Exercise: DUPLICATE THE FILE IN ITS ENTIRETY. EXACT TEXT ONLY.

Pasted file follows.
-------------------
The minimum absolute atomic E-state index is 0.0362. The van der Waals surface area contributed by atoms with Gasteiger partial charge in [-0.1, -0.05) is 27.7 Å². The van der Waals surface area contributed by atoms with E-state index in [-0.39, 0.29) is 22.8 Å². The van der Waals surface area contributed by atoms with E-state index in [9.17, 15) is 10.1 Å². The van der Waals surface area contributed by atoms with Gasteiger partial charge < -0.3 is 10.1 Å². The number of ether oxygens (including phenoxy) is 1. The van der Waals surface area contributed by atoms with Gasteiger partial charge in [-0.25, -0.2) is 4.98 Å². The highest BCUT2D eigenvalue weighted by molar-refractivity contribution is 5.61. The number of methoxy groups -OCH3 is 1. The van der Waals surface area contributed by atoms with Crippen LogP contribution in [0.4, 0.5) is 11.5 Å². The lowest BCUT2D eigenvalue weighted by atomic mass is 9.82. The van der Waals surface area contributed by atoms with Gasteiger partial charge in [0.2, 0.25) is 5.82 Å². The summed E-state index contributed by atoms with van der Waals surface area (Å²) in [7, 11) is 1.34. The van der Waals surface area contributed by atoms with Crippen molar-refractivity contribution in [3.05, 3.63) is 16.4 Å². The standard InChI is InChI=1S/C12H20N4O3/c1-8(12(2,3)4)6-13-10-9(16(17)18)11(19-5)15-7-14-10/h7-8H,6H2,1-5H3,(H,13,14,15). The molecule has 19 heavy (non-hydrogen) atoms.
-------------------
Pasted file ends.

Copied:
The minimum absolute atomic E-state index is 0.0362. The van der Waals surface area contributed by atoms with Gasteiger partial charge in [-0.1, -0.05) is 27.7 Å². The van der Waals surface area contributed by atoms with E-state index in [-0.39, 0.29) is 22.8 Å². The van der Waals surface area contributed by atoms with E-state index in [9.17, 15) is 10.1 Å². The van der Waals surface area contributed by atoms with Gasteiger partial charge < -0.3 is 10.1 Å². The number of ether oxygens (including phenoxy) is 1. The van der Waals surface area contributed by atoms with Gasteiger partial charge in [-0.25, -0.2) is 4.98 Å². The highest BCUT2D eigenvalue weighted by molar-refractivity contribution is 5.61. The number of methoxy groups -OCH3 is 1. The van der Waals surface area contributed by atoms with Crippen LogP contribution in [0.4, 0.5) is 11.5 Å². The lowest BCUT2D eigenvalue weighted by atomic mass is 9.82. The van der Waals surface area contributed by atoms with Gasteiger partial charge in [0.2, 0.25) is 5.82 Å². The summed E-state index contributed by atoms with van der Waals surface area (Å²) in [7, 11) is 1.34. The van der Waals surface area contributed by atoms with Crippen molar-refractivity contribution in [3.05, 3.63) is 16.4 Å². The standard InChI is InChI=1S/C12H20N4O3/c1-8(12(2,3)4)6-13-10-9(16(17)18)11(19-5)15-7-14-10/h7-8H,6H2,1-5H3,(H,13,14,15). The molecule has 19 heavy (non-hydrogen) atoms.